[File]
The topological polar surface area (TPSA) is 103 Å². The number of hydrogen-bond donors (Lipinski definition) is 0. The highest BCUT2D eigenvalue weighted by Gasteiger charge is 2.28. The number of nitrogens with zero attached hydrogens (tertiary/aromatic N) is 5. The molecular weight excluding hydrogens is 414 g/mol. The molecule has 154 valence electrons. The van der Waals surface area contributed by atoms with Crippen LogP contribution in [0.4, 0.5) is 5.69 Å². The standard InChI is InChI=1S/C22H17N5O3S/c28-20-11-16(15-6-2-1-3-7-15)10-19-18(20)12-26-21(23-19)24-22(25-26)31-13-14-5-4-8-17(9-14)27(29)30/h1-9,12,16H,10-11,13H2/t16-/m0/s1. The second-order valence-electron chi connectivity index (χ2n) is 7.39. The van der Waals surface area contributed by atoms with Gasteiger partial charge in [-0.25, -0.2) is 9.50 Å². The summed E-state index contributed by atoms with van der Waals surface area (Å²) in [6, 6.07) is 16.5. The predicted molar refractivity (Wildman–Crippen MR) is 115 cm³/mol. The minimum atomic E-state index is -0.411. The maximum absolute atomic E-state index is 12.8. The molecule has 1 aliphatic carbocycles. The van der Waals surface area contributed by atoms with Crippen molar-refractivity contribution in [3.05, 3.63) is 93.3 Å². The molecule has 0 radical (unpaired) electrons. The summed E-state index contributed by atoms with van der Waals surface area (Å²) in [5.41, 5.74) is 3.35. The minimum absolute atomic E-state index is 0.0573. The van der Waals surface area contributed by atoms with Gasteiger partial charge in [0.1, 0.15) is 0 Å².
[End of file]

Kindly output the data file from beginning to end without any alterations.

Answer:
The topological polar surface area (TPSA) is 103 Å². The number of hydrogen-bond donors (Lipinski definition) is 0. The highest BCUT2D eigenvalue weighted by Gasteiger charge is 2.28. The number of nitrogens with zero attached hydrogens (tertiary/aromatic N) is 5. The molecular weight excluding hydrogens is 414 g/mol. The molecule has 154 valence electrons. The van der Waals surface area contributed by atoms with Crippen LogP contribution in [0.4, 0.5) is 5.69 Å². The standard InChI is InChI=1S/C22H17N5O3S/c28-20-11-16(15-6-2-1-3-7-15)10-19-18(20)12-26-21(23-19)24-22(25-26)31-13-14-5-4-8-17(9-14)27(29)30/h1-9,12,16H,10-11,13H2/t16-/m0/s1. The second-order valence-electron chi connectivity index (χ2n) is 7.39. The van der Waals surface area contributed by atoms with Gasteiger partial charge in [-0.25, -0.2) is 9.50 Å². The summed E-state index contributed by atoms with van der Waals surface area (Å²) in [6, 6.07) is 16.5. The predicted molar refractivity (Wildman–Crippen MR) is 115 cm³/mol. The minimum atomic E-state index is -0.411. The maximum absolute atomic E-state index is 12.8. The molecule has 1 aliphatic carbocycles. The van der Waals surface area contributed by atoms with Crippen molar-refractivity contribution in [3.05, 3.63) is 93.3 Å². The molecule has 0 radical (unpaired) electrons. The summed E-state index contributed by atoms with van der Waals surface area (Å²) in [5.41, 5.74) is 3.35. The minimum absolute atomic E-state index is 0.0573. The van der Waals surface area contributed by atoms with Gasteiger partial charge in [0.1, 0.15) is 0 Å².